Omega-3 researchers from around the world gathered in Bethesda to present the latest findings from clinical studies on the effects of omega-3's in preventing and treating heart disease, diabetes and other conditions. A review of some of the most compelling presentations.
Most people know that fish is "healthy" food, but many people do not like it, and it is a challenge for them to get healthful omega-3s into their diets. Sonja Connor, RD, a nutrition counselor, offers tips for demystifying seafood for landlubbers, and making it palatable for fish-phobes.
BELLEVUE, WA—The surging popularity of "Eat Right 4 Your Type," the book by Peter D'Adamo, ND, outlining the theory and practice of the so-called "blood type diets," has a growing number of people making sudden alterations in their habitual eating patterns.
The Center for Mind-Body Medicine's innovative "Food as Medicine" conference provides physicians with a comprehensive, scientifically-sound education in the application of nutrition for the management of a wide range of common, chronic disorders.
Epidemiological data suggests that moderate alcohol consumption, particularly red wine, can reduce risk of heart disease, leading some doctors to recommend wine drinking as a preventive measure. But some experts caution that there are no controlled clinical trials to confirm wine's alleged heart benefits.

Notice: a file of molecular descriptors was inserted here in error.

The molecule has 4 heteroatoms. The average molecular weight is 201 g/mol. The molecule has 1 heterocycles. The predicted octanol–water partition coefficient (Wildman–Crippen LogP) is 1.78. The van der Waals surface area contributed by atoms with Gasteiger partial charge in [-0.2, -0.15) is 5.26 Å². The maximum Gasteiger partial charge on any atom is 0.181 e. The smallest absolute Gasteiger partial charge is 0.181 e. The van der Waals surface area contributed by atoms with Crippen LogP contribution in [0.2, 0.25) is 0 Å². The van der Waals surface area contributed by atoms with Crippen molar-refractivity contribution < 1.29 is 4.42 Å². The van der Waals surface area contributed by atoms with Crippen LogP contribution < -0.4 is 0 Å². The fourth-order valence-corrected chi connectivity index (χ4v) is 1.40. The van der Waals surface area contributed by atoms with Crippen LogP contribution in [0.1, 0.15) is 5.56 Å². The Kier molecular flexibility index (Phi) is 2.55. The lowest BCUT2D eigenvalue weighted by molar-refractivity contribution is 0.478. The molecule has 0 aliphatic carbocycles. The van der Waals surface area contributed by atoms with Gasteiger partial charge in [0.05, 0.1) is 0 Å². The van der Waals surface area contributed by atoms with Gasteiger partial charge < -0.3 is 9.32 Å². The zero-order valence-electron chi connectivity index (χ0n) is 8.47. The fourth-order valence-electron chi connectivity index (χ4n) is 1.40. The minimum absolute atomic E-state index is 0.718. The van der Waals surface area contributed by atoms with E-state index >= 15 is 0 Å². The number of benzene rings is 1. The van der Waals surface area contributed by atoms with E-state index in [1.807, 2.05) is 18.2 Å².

Cardiologist Steven Horowitz believes that medicine has largely ignored the substantial science linking increased dairy consumption and cardiovascular disease. On a population basis, cardiovascular risk is lowest in countries that consume the least amount of dairy. Dr. Horowitz challenges the prevailing view that milk and milk products are essentially healthy foods.
A new imaging technique called Breast Enhanced Scintigraphy Testing has provided the first visual evidence that routine supplementation with soy isoflavones can reduce the size of pre-malignant breast lesions in women at increased risk of breast cancer.
The core tenet of the emerging discipline of functional medicine is that nutrition is the major determinant of gene expression, and therefore of health and disease. Functional medicine pioneer Jeff Bland, PhD, explains how, in a sense, food is information that tells the genes what to do. Depending on the signals we send our genes, they can produce health and happiness or depression and disease.
Genistein and daidzein are the two best-known phytoestrogens identified in soy. But roughly one-third of all people who eat soy can metabolize diadzein into equol, which is among the most potent plant estrogens known. This could account for the widely variant outcomes in clinical trials of soy for prevention of breast cancer, menopausal symptoms and other clinical conditions.
Exercise need not be overly intense to produce marked reductions in body fat. In fact, studies show that moderate activity has the greatest overall long-term impact on body mass. A report from an international conference on obesity.